Homoeroticism in neoclassical poetics: French translations of the ideal male nude in late-eighteenth-century word and image
- Publisher: University of London
The thesis consists of four chapters, an Introduction and a Conclusion.
The Introduction considers the theoretical frameworks within which recent readings of the
late-eighteenth-century French homoerotic ideal male nude have been developed; and how
these readings have in turn emerged from a wider extra-art-historical discourse on the
sexual politics of representation and the representation of sexual politics. A clear picture
of the ideal male nude as a contested field emerges; and a justification of the materials
which will be used in the thesis clarifies their critical engagement with these polemical
debates surrounding the object of study. Chapter 1 is in two parts. Part one deals with the
possibilities of a textual representation of homosexuality in French neoclassical poetics by
focusing on the notion of 'anacréontisme' as a synonym for 'veiled' homoeroticism.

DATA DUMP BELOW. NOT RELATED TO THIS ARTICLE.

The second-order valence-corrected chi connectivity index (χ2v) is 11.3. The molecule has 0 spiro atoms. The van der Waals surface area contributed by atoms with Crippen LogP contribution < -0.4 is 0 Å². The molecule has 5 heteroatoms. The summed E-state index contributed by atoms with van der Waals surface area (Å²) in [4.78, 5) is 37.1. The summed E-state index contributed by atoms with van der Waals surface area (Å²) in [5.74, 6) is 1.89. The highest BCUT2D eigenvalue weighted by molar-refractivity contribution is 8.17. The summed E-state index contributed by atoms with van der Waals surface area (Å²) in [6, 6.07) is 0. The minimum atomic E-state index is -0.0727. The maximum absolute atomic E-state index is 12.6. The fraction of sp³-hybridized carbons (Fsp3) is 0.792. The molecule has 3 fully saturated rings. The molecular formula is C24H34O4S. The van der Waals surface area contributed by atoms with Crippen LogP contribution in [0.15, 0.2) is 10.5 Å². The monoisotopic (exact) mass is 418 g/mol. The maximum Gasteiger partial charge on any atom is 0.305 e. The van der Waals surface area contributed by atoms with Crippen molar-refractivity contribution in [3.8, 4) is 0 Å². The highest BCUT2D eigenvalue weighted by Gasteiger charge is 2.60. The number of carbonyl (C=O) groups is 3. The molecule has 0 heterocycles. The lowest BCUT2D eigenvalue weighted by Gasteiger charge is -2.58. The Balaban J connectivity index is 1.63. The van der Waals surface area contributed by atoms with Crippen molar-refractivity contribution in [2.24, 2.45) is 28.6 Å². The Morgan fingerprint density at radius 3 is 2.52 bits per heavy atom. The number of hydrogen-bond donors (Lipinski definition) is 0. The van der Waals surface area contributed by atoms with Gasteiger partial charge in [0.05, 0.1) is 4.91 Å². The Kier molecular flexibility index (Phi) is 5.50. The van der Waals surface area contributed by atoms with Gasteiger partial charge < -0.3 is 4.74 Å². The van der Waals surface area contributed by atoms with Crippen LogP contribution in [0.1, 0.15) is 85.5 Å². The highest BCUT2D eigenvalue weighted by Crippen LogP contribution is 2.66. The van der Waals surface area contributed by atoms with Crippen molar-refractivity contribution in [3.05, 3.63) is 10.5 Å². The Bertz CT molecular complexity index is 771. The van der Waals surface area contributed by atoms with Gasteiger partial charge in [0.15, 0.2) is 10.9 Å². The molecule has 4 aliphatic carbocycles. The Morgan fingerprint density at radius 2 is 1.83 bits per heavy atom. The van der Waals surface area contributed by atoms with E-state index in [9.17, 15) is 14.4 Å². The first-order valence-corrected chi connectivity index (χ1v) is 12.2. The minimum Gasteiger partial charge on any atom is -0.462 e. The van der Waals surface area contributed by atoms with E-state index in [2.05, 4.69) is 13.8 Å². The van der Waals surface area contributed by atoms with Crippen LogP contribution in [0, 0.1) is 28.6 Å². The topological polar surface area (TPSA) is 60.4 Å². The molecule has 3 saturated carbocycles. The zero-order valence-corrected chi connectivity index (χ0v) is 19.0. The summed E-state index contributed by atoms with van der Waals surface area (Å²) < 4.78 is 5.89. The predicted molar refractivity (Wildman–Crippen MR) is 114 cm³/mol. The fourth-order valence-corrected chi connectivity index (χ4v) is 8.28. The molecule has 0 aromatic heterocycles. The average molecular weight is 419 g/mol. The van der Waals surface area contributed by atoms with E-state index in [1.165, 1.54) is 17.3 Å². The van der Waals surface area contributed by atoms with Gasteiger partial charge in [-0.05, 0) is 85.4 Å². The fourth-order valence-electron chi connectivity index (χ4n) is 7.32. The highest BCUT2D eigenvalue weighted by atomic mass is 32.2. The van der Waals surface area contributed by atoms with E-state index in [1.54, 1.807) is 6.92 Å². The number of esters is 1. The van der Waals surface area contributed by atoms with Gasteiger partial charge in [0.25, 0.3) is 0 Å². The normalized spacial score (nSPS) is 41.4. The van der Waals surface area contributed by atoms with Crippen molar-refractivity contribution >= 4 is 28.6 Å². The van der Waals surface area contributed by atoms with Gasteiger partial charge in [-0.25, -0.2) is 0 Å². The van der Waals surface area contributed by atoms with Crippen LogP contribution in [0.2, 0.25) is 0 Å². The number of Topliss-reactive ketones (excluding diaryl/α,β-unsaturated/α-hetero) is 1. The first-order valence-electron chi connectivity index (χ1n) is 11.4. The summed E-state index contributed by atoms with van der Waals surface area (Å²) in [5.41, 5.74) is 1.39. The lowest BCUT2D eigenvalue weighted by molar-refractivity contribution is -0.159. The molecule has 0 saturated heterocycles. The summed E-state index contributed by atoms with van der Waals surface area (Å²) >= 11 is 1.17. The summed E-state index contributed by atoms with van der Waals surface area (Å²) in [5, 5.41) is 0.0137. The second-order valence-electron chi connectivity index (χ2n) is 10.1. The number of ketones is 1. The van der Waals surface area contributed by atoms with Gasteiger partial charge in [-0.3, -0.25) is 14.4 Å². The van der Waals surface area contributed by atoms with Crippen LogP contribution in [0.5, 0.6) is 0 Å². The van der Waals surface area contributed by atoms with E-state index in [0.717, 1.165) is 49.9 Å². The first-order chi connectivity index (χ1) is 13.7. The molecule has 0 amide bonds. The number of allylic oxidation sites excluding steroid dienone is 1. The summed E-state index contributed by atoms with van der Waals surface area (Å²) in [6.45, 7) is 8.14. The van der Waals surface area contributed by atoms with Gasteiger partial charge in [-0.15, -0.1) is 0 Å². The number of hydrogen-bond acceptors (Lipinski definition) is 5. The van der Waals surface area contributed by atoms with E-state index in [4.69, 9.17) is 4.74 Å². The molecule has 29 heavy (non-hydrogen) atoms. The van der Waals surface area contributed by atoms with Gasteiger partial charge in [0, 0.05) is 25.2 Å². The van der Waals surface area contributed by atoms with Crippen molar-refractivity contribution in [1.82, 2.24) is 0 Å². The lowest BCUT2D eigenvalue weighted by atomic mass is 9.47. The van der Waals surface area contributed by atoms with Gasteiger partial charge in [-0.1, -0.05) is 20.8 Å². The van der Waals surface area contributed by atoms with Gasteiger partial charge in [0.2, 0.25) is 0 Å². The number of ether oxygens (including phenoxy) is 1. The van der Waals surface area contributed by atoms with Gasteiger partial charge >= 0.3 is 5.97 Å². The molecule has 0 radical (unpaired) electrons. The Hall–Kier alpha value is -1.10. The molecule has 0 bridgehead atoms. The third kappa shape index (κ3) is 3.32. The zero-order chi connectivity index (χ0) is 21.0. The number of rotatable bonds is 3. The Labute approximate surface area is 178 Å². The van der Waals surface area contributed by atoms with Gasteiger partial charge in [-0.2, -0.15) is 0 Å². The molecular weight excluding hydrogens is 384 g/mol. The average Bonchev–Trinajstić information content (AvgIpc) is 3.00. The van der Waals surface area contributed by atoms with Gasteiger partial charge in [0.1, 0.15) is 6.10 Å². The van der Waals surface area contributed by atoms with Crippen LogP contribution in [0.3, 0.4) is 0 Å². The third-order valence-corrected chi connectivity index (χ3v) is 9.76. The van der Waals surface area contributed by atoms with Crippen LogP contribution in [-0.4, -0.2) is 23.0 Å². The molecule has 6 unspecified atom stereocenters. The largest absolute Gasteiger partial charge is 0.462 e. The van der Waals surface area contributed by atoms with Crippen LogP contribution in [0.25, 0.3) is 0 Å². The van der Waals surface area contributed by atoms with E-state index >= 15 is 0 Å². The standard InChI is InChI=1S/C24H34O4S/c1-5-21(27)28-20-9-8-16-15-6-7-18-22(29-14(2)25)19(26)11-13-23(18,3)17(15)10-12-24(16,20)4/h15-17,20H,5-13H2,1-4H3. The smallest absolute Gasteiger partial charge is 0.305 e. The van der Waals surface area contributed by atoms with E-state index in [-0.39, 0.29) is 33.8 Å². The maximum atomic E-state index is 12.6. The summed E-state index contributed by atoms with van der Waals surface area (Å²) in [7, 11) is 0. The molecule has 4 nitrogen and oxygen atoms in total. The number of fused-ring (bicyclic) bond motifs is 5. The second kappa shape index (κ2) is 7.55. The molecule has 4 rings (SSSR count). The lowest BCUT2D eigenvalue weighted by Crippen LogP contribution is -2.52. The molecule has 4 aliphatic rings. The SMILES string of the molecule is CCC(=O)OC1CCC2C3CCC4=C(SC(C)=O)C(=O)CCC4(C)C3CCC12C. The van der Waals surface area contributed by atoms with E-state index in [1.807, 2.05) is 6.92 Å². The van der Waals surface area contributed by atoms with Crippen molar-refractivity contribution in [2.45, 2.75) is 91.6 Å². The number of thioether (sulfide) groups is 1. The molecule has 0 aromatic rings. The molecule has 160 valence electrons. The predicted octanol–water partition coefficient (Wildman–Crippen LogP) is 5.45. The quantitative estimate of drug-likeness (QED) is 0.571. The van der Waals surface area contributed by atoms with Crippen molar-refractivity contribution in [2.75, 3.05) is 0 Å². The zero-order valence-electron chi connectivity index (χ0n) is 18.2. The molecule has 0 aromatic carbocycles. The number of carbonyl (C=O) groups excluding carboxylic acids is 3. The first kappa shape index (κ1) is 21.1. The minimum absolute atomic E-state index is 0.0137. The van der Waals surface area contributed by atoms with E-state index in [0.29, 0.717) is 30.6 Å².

Contrary to the present understanding of the notion, it is argued here, by recourse to
successive French translations of the Greek source text, that homosexuality was explicitly
problematized in the development of anacréontisme as a critical term, rather than
Part two reviews a social history of homosexuality in eighteenth-century France, in order
to contextualize the preceding anacreontic debate.
A Kantian reading of the beau ideal, in Chapter 3, attempts to contradict the now
dominant understanding of this figure as being simply a high-cultural sign of patriarchal
dominance. The chapter traces the philosophical coordinates of the beau ideal from the
late seventeenth century until the moment when this figure coincides with the Kantian
transcendental aesthetic, and thereby propels it into an anti-ideological space.
Chapters 4 and 5 focus on a prime exemplar in current art-historical literature of the
homoerotic male nude, David's painting Leonidas at Thermopylae. Chapter 4 argues for a
newly politicized reading of the picture, by focusing on its sociohistorical moment.
Chapter 5 reads David's painting through selected texts, and commentary on, Sade, in
order to account for its 'perversity' in more ways than the simply sexual. Leonidas is
finally understood here as a repositary of the various histories which have been
the Conclusion reflects on how those methodological procedures may open out the study
of the homoerotic male nude and the construction of masculinity to further examination.
views in local repository
downloads in local repository
The information is available from the following content providers: